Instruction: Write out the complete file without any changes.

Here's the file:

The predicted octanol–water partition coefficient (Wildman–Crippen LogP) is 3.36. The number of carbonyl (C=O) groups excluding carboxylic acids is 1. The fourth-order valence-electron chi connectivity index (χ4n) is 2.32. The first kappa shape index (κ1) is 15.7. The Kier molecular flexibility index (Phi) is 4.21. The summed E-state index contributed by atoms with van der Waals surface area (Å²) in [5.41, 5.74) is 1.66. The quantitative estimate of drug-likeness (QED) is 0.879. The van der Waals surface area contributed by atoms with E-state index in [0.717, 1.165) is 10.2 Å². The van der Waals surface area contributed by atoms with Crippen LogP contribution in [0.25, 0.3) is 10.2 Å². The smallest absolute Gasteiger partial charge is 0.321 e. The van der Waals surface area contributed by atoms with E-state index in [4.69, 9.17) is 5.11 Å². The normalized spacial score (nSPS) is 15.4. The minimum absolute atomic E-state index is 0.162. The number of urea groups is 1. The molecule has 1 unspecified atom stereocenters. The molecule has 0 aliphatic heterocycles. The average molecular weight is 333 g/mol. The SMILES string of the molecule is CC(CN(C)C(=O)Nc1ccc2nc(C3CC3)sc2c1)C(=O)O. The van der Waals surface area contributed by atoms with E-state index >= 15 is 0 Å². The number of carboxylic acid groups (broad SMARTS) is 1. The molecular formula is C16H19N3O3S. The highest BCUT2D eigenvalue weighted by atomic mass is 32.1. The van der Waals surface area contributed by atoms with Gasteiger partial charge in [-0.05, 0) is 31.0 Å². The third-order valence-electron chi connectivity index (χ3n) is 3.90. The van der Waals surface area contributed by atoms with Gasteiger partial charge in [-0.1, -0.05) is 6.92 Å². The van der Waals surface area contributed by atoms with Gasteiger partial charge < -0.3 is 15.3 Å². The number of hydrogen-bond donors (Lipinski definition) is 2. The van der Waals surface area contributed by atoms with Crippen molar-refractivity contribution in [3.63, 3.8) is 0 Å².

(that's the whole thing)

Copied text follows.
The predicted octanol–water partition coefficient (Wildman–Crippen LogP) is 3.36. The number of carbonyl (C=O) groups excluding carboxylic acids is 1. The fourth-order valence-electron chi connectivity index (χ4n) is 2.32. The first kappa shape index (κ1) is 15.7. The Kier molecular flexibility index (Phi) is 4.21. The summed E-state index contributed by atoms with van der Waals surface area (Å²) in [5.41, 5.74) is 1.66. The quantitative estimate of drug-likeness (QED) is 0.879. The van der Waals surface area contributed by atoms with E-state index in [0.717, 1.165) is 10.2 Å². The van der Waals surface area contributed by atoms with Crippen LogP contribution in [0.25, 0.3) is 10.2 Å². The smallest absolute Gasteiger partial charge is 0.321 e. The van der Waals surface area contributed by atoms with E-state index in [4.69, 9.17) is 5.11 Å². The normalized spacial score (nSPS) is 15.4. The minimum absolute atomic E-state index is 0.162. The number of urea groups is 1. The molecule has 1 unspecified atom stereocenters. The molecule has 0 aliphatic heterocycles. The average molecular weight is 333 g/mol. The SMILES string of the molecule is CC(CN(C)C(=O)Nc1ccc2nc(C3CC3)sc2c1)C(=O)O. The van der Waals surface area contributed by atoms with E-state index >= 15 is 0 Å². The number of carboxylic acid groups (broad SMARTS) is 1. The molecular formula is C16H19N3O3S. The highest BCUT2D eigenvalue weighted by atomic mass is 32.1. The van der Waals surface area contributed by atoms with Gasteiger partial charge in [-0.05, 0) is 31.0 Å². The third-order valence-electron chi connectivity index (χ3n) is 3.90. The van der Waals surface area contributed by atoms with Gasteiger partial charge in [-0.1, -0.05) is 6.92 Å². The van der Waals surface area contributed by atoms with Gasteiger partial charge < -0.3 is 15.3 Å². The number of hydrogen-bond donors (Lipinski definition) is 2. The van der Waals surface area contributed by atoms with Crippen molar-refractivity contribution in [3.63, 3.8) is 0 Å².